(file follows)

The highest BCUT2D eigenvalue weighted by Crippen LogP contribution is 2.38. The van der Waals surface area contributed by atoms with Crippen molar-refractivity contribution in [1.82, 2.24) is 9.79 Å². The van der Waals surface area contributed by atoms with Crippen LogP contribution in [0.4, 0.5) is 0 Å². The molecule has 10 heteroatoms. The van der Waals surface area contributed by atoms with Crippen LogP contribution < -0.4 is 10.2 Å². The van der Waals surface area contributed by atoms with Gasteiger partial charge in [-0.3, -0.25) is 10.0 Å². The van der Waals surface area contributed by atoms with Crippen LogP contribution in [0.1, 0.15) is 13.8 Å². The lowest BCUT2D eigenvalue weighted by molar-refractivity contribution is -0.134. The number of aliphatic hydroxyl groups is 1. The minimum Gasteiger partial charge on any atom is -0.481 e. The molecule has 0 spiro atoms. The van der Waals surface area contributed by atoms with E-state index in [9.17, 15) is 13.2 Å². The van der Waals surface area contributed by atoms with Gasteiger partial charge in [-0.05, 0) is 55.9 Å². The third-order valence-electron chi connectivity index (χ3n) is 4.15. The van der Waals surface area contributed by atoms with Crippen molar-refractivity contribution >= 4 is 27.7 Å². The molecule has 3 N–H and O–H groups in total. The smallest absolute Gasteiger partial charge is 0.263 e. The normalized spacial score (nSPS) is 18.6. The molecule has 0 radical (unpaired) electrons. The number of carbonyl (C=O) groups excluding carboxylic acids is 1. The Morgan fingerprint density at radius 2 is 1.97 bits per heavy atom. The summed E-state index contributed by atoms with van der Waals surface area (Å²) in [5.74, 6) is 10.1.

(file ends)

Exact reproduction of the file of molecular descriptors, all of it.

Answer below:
The highest BCUT2D eigenvalue weighted by Crippen LogP contribution is 2.38. The van der Waals surface area contributed by atoms with Crippen molar-refractivity contribution in [1.82, 2.24) is 9.79 Å². The van der Waals surface area contributed by atoms with Crippen LogP contribution in [0.4, 0.5) is 0 Å². The molecule has 10 heteroatoms. The van der Waals surface area contributed by atoms with Crippen LogP contribution < -0.4 is 10.2 Å². The van der Waals surface area contributed by atoms with Gasteiger partial charge in [-0.3, -0.25) is 10.0 Å². The van der Waals surface area contributed by atoms with Crippen LogP contribution in [0.1, 0.15) is 13.8 Å². The lowest BCUT2D eigenvalue weighted by molar-refractivity contribution is -0.134. The number of aliphatic hydroxyl groups is 1. The minimum Gasteiger partial charge on any atom is -0.481 e. The molecule has 0 spiro atoms. The van der Waals surface area contributed by atoms with E-state index in [9.17, 15) is 13.2 Å². The van der Waals surface area contributed by atoms with Gasteiger partial charge in [-0.05, 0) is 55.9 Å². The third-order valence-electron chi connectivity index (χ3n) is 4.15. The van der Waals surface area contributed by atoms with Crippen molar-refractivity contribution >= 4 is 27.7 Å². The molecule has 3 N–H and O–H groups in total. The smallest absolute Gasteiger partial charge is 0.263 e. The normalized spacial score (nSPS) is 18.6. The molecule has 0 radical (unpaired) electrons. The number of carbonyl (C=O) groups excluding carboxylic acids is 1. The Morgan fingerprint density at radius 2 is 1.97 bits per heavy atom. The summed E-state index contributed by atoms with van der Waals surface area (Å²) in [5.74, 6) is 10.1.